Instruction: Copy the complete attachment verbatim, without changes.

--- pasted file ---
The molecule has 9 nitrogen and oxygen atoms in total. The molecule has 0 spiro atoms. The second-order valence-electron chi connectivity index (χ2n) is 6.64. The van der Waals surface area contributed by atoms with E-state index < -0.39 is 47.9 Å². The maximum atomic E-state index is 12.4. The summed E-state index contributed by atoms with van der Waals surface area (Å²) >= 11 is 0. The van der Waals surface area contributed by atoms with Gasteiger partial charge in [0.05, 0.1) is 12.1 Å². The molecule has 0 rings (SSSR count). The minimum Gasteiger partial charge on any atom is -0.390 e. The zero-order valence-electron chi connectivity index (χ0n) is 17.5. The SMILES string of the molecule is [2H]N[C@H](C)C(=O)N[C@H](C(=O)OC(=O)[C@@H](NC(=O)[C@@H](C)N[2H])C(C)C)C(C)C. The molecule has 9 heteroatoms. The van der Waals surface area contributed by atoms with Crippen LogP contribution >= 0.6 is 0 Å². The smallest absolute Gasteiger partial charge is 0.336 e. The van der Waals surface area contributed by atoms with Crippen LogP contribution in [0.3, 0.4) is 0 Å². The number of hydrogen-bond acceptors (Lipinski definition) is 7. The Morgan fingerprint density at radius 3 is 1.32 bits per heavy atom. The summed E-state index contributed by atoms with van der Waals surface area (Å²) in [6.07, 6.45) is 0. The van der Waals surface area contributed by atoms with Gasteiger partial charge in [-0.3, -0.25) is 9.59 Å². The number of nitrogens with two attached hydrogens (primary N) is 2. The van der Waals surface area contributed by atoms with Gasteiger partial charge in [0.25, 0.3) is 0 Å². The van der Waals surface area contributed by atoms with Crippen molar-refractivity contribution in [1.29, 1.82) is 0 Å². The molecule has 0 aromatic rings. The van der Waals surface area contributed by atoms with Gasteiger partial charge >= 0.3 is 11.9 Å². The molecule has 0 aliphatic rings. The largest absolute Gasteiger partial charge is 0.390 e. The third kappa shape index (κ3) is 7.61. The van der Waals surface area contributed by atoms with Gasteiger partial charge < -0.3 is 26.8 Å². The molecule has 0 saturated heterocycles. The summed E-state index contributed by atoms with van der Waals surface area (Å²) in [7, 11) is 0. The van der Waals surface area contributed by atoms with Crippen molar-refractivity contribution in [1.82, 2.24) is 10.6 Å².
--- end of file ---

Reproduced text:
The molecule has 9 nitrogen and oxygen atoms in total. The molecule has 0 spiro atoms. The second-order valence-electron chi connectivity index (χ2n) is 6.64. The van der Waals surface area contributed by atoms with E-state index < -0.39 is 47.9 Å². The maximum atomic E-state index is 12.4. The summed E-state index contributed by atoms with van der Waals surface area (Å²) >= 11 is 0. The van der Waals surface area contributed by atoms with Gasteiger partial charge in [0.05, 0.1) is 12.1 Å². The molecule has 0 rings (SSSR count). The minimum Gasteiger partial charge on any atom is -0.390 e. The zero-order valence-electron chi connectivity index (χ0n) is 17.5. The SMILES string of the molecule is [2H]N[C@H](C)C(=O)N[C@H](C(=O)OC(=O)[C@@H](NC(=O)[C@@H](C)N[2H])C(C)C)C(C)C. The molecule has 9 heteroatoms. The van der Waals surface area contributed by atoms with Crippen LogP contribution >= 0.6 is 0 Å². The smallest absolute Gasteiger partial charge is 0.336 e. The van der Waals surface area contributed by atoms with Crippen LogP contribution in [0.3, 0.4) is 0 Å². The number of hydrogen-bond acceptors (Lipinski definition) is 7. The Morgan fingerprint density at radius 3 is 1.32 bits per heavy atom. The summed E-state index contributed by atoms with van der Waals surface area (Å²) in [6.07, 6.45) is 0. The van der Waals surface area contributed by atoms with Gasteiger partial charge in [-0.3, -0.25) is 9.59 Å². The number of nitrogens with two attached hydrogens (primary N) is 2. The van der Waals surface area contributed by atoms with Gasteiger partial charge in [0.25, 0.3) is 0 Å². The van der Waals surface area contributed by atoms with Crippen molar-refractivity contribution in [1.29, 1.82) is 0 Å². The molecule has 0 aromatic rings. The van der Waals surface area contributed by atoms with Gasteiger partial charge >= 0.3 is 11.9 Å². The molecule has 0 aliphatic rings. The largest absolute Gasteiger partial charge is 0.390 e. The third kappa shape index (κ3) is 7.61. The van der Waals surface area contributed by atoms with Gasteiger partial charge < -0.3 is 26.8 Å². The molecule has 0 saturated heterocycles. The summed E-state index contributed by atoms with van der Waals surface area (Å²) in [7, 11) is 0. The van der Waals surface area contributed by atoms with Crippen molar-refractivity contribution in [1.82, 2.24) is 10.6 Å².